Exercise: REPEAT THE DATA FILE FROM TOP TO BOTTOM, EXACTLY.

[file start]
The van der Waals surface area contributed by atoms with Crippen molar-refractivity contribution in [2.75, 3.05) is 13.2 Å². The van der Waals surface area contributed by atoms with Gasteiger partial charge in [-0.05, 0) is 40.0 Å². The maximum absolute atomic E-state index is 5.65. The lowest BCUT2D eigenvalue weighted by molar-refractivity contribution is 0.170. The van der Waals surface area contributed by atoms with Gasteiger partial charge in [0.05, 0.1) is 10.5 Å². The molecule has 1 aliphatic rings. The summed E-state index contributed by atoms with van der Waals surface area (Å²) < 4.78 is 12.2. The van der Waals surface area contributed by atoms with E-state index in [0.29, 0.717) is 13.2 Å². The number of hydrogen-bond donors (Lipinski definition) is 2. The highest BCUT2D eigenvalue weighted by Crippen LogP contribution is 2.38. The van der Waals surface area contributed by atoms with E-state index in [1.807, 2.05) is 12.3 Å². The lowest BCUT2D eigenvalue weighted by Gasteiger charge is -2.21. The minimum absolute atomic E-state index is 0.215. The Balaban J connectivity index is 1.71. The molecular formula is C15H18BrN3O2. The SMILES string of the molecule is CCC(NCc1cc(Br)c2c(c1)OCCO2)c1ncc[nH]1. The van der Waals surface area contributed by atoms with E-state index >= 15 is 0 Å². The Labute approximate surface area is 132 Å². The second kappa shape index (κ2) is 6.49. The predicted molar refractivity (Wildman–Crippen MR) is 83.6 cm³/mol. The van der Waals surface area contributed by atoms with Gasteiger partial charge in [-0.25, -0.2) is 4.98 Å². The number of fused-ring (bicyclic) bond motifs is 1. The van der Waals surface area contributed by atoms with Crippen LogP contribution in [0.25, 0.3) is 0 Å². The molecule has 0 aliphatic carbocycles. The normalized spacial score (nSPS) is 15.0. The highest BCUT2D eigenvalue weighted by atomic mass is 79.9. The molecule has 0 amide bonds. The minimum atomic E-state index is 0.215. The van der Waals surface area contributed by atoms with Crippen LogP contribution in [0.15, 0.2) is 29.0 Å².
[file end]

The van der Waals surface area contributed by atoms with Crippen molar-refractivity contribution in [2.75, 3.05) is 13.2 Å². The van der Waals surface area contributed by atoms with Gasteiger partial charge in [-0.05, 0) is 40.0 Å². The maximum absolute atomic E-state index is 5.65. The lowest BCUT2D eigenvalue weighted by molar-refractivity contribution is 0.170. The van der Waals surface area contributed by atoms with Gasteiger partial charge in [0.05, 0.1) is 10.5 Å². The molecule has 1 aliphatic rings. The summed E-state index contributed by atoms with van der Waals surface area (Å²) < 4.78 is 12.2. The van der Waals surface area contributed by atoms with E-state index in [0.29, 0.717) is 13.2 Å². The number of hydrogen-bond donors (Lipinski definition) is 2. The highest BCUT2D eigenvalue weighted by Crippen LogP contribution is 2.38. The van der Waals surface area contributed by atoms with E-state index in [1.807, 2.05) is 12.3 Å². The lowest BCUT2D eigenvalue weighted by Gasteiger charge is -2.21. The minimum absolute atomic E-state index is 0.215. The Balaban J connectivity index is 1.71. The molecular formula is C15H18BrN3O2. The SMILES string of the molecule is CCC(NCc1cc(Br)c2c(c1)OCCO2)c1ncc[nH]1. The van der Waals surface area contributed by atoms with E-state index >= 15 is 0 Å². The Labute approximate surface area is 132 Å². The second kappa shape index (κ2) is 6.49. The predicted molar refractivity (Wildman–Crippen MR) is 83.6 cm³/mol. The van der Waals surface area contributed by atoms with Gasteiger partial charge in [-0.25, -0.2) is 4.98 Å². The number of fused-ring (bicyclic) bond motifs is 1. The van der Waals surface area contributed by atoms with Crippen LogP contribution in [0.25, 0.3) is 0 Å². The molecule has 0 aliphatic carbocycles. The normalized spacial score (nSPS) is 15.0. The highest BCUT2D eigenvalue weighted by atomic mass is 79.9. The molecule has 0 amide bonds. The minimum atomic E-state index is 0.215. The van der Waals surface area contributed by atoms with Crippen LogP contribution in [0.15, 0.2) is 29.0 Å².